Several weeks ago, World Wrestling Entertainment’s website posted a lengthy article on the influence Ring of Honor wrestling has caused on the company’s in-ring action. Past stars and alumni alike of, arguably, the third biggest wrestling promotion in the United States had plied their craft throughout various recreational centers, armories and even sizeable arenas like the Hammerstein Ballroom in New York. One of the truest highlights to any Ring of Honor event from the company’s inception until his leaving seven years later was a man named nicknamed the “American Dragon”. But beyond just ROH, the wrestling world would embrace him as Bryan Danielson.
A video package was shown during “Wrestlemania 30” highlighting the renamed “Daniel Bryan’s” career from a “rookie” during the first season of WWE’s developmental talent experiment (NXT) under former reality television star The Miz to the eighteen seconds at “Wrestlemania 28” that would literally change the wrestling’s world view of what a 5’8”, 185 pound vegan from Aberdeen, Washington could mean to a fan base of thousands upon thousands. But before the “Yes!” chants, before the beard, before the belief from fans around the world that Daniel Bryan could be the face of a global wrestling company, hundreds of vocal admires traveled near and far to watch Bryan Danielson perform. Why? Because many felt, during a time when John Cena turned from the “Dr. of Thuganomics” to a man whose battle raps relied heavily on feces jokes and midgets were found masturbating in trashcans, Bryan Danielson represented everything that was still good about professional wrestling.
Bryan Danielson was a hard working man from a self-professed hard working family that traveled across the globe to perfect his craft; giving the people something different every time he was ring. As men like Low Ki, Samoa Joe, CM Punk and AJ Styles gained the respect and adulation of fans, Bryan Danielson struggled to attain that same status on wrestling’s minor leagues. In fact, Bryan Danielson was almost too much for a “throwback” wrestler for a group of fans hoping for the days of old when it came to their wrestling shows. They wanted a wrestler’s wrestler. What they got was a man who mixed Japanese “strong style” with British catch-as-catch-can grappling unlike anything seen in the United States before and fully didn’t understand the “American Dragon” was giving them what those fans wanted. Danielson’s style seemed to be so anti-mainstream, yet like the wrestler, viewers grew to appreciate wrestling’s various aspects performed masterfully. By 2006, many fans were chanting at Bryan Danielson in unison, “Best in the world!”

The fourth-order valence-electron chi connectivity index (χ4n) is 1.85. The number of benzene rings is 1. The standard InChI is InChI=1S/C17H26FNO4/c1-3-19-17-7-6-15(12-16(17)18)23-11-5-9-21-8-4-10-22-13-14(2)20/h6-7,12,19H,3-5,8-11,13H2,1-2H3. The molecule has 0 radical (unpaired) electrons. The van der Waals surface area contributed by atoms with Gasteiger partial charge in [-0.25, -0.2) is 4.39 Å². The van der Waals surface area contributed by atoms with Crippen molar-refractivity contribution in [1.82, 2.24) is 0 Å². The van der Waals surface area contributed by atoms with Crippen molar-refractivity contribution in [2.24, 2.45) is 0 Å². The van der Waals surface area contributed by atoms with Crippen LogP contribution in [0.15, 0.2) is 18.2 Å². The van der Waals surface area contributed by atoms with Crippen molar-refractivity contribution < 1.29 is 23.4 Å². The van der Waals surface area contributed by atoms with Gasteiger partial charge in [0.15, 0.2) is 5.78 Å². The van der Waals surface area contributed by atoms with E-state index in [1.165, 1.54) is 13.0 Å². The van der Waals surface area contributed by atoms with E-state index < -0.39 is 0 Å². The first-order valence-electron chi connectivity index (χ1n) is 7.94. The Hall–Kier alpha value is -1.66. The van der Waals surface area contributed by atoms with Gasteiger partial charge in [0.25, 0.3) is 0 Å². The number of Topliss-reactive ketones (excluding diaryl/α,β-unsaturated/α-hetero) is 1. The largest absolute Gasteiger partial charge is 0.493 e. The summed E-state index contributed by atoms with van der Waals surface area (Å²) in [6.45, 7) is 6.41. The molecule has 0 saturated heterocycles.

Ten years ago at “Wrestlemania XX”, Eddie Guerrero and Chris Benoit, two hard working wrestlers who represented more of an old school philosophy when it came to high quality in-ring work, were given the spotlight during WWE’s biggest event of the year as WWE Heavyweight and World champions respectively. Fast forward ten years later, two years after being defeated in eighteen seconds during the opening match for the company’s second biggest title at the time, and you find Daniel Bryan standing in front of the “Wrestlemania 30” entrance, holding the WWE World Heavyweight Championship while commentator Michael Cole called the new champion the face of World Wrestling Entertainment. Bryan, the same man who man felt would never be hired by WWE, was now closing the biggest wrestling event of the year as the adorned best wrestler in the world.
Even if it isn’t true, even if Daniel Bryan doesn’t become the legitimate face of WWE, he is still an example of what hard word and talent produces: a champion. Daniel Bryan also represents something WWE can’t (or won’t) blatantly show: a group of wrestling fans who have their fingers on the pulse. The fans who drove, bussed, and even flew to see and support Bryan Danielson are greatly responsible for what happened at “Wrestlemania 30” where Daniel Bryan stood tall after several months of controversial booking that left many to question whether or not WWE believed in him as much as the people supporting him night after night, town after town, arena after arena.
The independent wrestling fans are helping groom the business’ future by vocalizing just how good some of these men and women are; individuals deserving to have their talents broadcast globally. Daniel Bryan’s biggest win isn’t just a boon for WWE fans, but those same people who sang “The Final Countdown” every time Bryan Danielson came out to defend his Ring of Honor World Championship; or deliver a classic match with the likes of Austin Aries and Nigel McGuinness. Wrestling’s future is, potentially, all around you. And it’s a pretty big guarantee the future stars of professional wrestling aren’t clashing in some huge arena, but throwing down for a countable crowd of dozens waiting to cheer, boo, and, most importantly, truly support someone trying to make the wrestling world better than it was several years ago. Yes!